Not being a sports fan, press reports about Under Armour’s new uniforms for the University of Notre Dame’s famous football team would normally get a pass from me. Yes, I graduated from Notre Dame Law, and yes, I own a few articles of clothing by Under Armour – Superman shirts, natch. Yet those facts alone usually wouldn’t be enough to attract my attention. However when I read that the company looked to the buildings of Notre Dame itself for inspiration when designing these particular uniforms, that connection seemed worth exploring.
If you know a little bit about Notre Dame, even from such films as “Knute Rockne, All American” or “Rudy”, you know that the football team’s helmets are painted gold. This references the Main Building or “Golden Dome” at the heart of the school’s campus, which is topped by a gold dome crowned with a statue of Our Lady. You may also be aware of the giant mosaic mural affectionately known as “Touchdown Jesus”, This covers the south facade of Hesburgh Library, and is visible from the Notre Dame football stadium. The image of a triumphant Christ, His arms raised in blessing, is reminiscent of a football referee signaling a touchdown.
The headline of the article linked to above isn’t exactly correct, in that the new uniforms don’t look like campus buildings themselves. That sort of design would prove rather cumbersome when running around a field: someone in a suit shaped like one of the beehive turrets on Sorin Hall would find it difficult to slip past an offensive onslaught, for example. Instead, the references are in one instance, subtle, and in another, quite bold.
Just as the team helmets are a nod to the university’s headquarters, so the sleeves and the sock tops of the new uniforms now bear a stripe referencing the striped top of Hesburgh Library. I can’t say that I like that building, which is one of those mid-century concrete monstrosities by disciples of Le Corbusier. Nevertheless I can appreciate why, for Notre Dame football players and fans, this subtle reference to Touchdown Jesus will be regarded with affection.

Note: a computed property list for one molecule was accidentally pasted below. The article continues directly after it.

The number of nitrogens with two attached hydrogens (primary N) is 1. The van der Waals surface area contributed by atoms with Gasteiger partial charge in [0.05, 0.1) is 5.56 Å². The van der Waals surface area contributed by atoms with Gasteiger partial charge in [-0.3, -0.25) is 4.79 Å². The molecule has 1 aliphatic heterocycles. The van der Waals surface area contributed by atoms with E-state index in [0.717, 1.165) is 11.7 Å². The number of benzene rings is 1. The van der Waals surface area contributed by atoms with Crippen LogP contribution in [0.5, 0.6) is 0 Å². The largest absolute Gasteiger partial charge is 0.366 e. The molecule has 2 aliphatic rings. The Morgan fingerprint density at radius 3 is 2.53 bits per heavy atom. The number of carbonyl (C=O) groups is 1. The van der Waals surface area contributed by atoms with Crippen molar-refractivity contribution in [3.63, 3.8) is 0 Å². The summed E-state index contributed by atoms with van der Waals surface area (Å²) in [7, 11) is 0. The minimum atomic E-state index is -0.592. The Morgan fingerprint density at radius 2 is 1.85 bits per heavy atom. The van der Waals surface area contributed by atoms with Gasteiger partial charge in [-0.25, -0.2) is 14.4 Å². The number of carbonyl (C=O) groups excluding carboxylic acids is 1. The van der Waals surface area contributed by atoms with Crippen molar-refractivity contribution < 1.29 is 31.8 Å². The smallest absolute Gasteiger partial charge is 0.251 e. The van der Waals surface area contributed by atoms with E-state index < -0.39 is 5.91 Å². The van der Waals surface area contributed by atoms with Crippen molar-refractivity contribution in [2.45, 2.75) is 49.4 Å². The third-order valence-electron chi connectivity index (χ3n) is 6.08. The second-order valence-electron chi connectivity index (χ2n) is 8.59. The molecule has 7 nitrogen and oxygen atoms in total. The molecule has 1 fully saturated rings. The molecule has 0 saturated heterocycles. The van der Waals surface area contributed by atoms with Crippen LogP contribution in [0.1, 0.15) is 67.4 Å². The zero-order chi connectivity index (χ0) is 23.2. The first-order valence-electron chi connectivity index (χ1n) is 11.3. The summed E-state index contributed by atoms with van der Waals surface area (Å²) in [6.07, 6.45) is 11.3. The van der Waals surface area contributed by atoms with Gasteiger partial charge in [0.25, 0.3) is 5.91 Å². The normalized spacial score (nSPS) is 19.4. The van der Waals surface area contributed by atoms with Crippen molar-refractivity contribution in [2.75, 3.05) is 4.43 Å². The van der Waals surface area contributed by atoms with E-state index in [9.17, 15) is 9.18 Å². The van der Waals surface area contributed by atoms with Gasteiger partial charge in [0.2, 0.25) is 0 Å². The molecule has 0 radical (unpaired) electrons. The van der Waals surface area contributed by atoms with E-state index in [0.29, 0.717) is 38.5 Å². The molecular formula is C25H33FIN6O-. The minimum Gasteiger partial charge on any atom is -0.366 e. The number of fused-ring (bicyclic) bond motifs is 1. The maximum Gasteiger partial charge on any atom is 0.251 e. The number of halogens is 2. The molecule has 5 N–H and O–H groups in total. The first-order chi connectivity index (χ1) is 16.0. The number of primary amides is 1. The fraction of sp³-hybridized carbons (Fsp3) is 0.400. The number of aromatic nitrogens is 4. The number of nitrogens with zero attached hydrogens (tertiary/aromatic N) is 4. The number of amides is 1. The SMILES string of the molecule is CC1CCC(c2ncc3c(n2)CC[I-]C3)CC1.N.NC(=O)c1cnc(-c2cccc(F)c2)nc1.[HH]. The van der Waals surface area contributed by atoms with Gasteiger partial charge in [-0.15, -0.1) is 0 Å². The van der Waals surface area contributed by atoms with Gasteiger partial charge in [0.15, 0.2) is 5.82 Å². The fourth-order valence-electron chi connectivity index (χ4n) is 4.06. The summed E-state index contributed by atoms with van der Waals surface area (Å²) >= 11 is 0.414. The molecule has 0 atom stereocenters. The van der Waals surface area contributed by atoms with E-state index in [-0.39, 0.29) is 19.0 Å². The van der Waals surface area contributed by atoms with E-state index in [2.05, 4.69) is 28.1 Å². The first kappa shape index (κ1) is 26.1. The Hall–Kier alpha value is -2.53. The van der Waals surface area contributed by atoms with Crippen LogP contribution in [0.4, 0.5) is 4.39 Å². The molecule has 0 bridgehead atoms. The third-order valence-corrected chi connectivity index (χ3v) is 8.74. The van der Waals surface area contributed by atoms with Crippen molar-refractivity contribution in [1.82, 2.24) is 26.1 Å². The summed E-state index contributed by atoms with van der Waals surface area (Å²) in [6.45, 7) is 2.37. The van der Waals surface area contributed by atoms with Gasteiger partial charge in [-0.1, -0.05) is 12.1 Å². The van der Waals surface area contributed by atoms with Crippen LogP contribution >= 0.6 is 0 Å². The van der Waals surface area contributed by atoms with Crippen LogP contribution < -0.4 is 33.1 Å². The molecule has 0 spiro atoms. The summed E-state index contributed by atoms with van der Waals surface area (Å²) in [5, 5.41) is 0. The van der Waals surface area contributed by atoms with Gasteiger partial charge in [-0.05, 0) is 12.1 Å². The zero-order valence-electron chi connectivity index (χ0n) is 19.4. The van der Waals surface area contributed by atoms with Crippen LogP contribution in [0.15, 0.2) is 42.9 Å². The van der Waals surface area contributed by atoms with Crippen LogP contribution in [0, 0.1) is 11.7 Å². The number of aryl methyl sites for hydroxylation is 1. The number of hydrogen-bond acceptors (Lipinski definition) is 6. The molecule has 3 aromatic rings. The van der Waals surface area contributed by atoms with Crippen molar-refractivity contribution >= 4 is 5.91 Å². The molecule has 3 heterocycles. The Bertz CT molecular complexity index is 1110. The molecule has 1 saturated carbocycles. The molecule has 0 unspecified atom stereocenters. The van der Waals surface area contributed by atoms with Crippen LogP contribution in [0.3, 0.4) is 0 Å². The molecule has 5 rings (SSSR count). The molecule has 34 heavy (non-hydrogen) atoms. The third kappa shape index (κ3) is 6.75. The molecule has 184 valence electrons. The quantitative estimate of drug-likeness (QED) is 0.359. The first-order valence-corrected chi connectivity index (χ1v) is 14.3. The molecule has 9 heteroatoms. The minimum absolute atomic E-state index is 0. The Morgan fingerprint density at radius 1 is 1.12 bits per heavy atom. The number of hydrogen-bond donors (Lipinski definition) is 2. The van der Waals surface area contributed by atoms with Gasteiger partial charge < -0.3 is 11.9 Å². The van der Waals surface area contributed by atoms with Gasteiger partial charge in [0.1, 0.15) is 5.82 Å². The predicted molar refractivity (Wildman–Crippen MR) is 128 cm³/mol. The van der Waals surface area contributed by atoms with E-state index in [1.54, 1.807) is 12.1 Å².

The real eye-opener though, is the design for the “Shamrock Series”, a newer sports tradition at Notre Dame. The shirt and accompanying gloves feature an intricate, Renaissance Revival pattern, which reproduce the pattern of the floor tiles inside the central hall of the Golden Dome itself. Now this is a form of architectural reference in clothing design, done in quite a passionate, attractive way. Yes, I know it’s probably over the top for most people, but if the Italian condottieri and Spanish conquistadores of the 15th and 16th centuries were around today, they would probably be wearing something like this base layer beneath their steel armor.
Of course, placing a stripe or tile with an architectural reference onto an article of clothing made for athletes, then translated for public consumption, isn’t going to convert me into a football fan. However, even this non-sports fan scrivener might be willing to pick up a shirt or a pair of socks bearing such a reference, if the mood strikes. I appreciate a bold design, and much as I hated the isolation and the interminable South Bend winters, I do remember good times like tailgate parties in the stadium parking lot during football season, even if the games had no interest for me. And in building these updated uniforms upon the architectural beauty of the campus itself, Notre Dame and Under Armour have done a great job.